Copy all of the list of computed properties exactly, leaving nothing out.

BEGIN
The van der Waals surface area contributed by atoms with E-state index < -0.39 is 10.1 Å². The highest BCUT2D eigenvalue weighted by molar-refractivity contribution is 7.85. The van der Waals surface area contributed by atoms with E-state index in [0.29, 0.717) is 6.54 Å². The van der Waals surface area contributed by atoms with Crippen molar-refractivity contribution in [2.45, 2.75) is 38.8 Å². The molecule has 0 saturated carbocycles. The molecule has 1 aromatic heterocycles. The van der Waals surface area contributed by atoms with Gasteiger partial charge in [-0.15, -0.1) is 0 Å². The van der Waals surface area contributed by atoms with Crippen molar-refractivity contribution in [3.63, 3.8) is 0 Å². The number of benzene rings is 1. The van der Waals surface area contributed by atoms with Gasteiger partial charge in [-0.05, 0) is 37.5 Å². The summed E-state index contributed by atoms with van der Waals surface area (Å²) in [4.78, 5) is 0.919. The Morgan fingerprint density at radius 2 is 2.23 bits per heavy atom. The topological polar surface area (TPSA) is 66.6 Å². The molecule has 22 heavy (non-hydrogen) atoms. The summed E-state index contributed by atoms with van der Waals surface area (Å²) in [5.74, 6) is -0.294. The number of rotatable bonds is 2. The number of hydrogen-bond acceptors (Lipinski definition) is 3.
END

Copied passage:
The van der Waals surface area contributed by atoms with E-state index < -0.39 is 10.1 Å². The highest BCUT2D eigenvalue weighted by molar-refractivity contribution is 7.85. The van der Waals surface area contributed by atoms with E-state index in [0.29, 0.717) is 6.54 Å². The van der Waals surface area contributed by atoms with Crippen molar-refractivity contribution in [2.45, 2.75) is 38.8 Å². The molecule has 0 saturated carbocycles. The molecule has 1 aromatic heterocycles. The van der Waals surface area contributed by atoms with Gasteiger partial charge in [-0.15, -0.1) is 0 Å². The van der Waals surface area contributed by atoms with Crippen molar-refractivity contribution in [3.63, 3.8) is 0 Å². The number of benzene rings is 1. The van der Waals surface area contributed by atoms with Gasteiger partial charge in [-0.05, 0) is 37.5 Å². The summed E-state index contributed by atoms with van der Waals surface area (Å²) in [4.78, 5) is 0.919. The Morgan fingerprint density at radius 2 is 2.23 bits per heavy atom. The topological polar surface area (TPSA) is 66.6 Å². The molecule has 22 heavy (non-hydrogen) atoms. The summed E-state index contributed by atoms with van der Waals surface area (Å²) in [5.74, 6) is -0.294. The number of rotatable bonds is 2. The number of hydrogen-bond acceptors (Lipinski definition) is 3.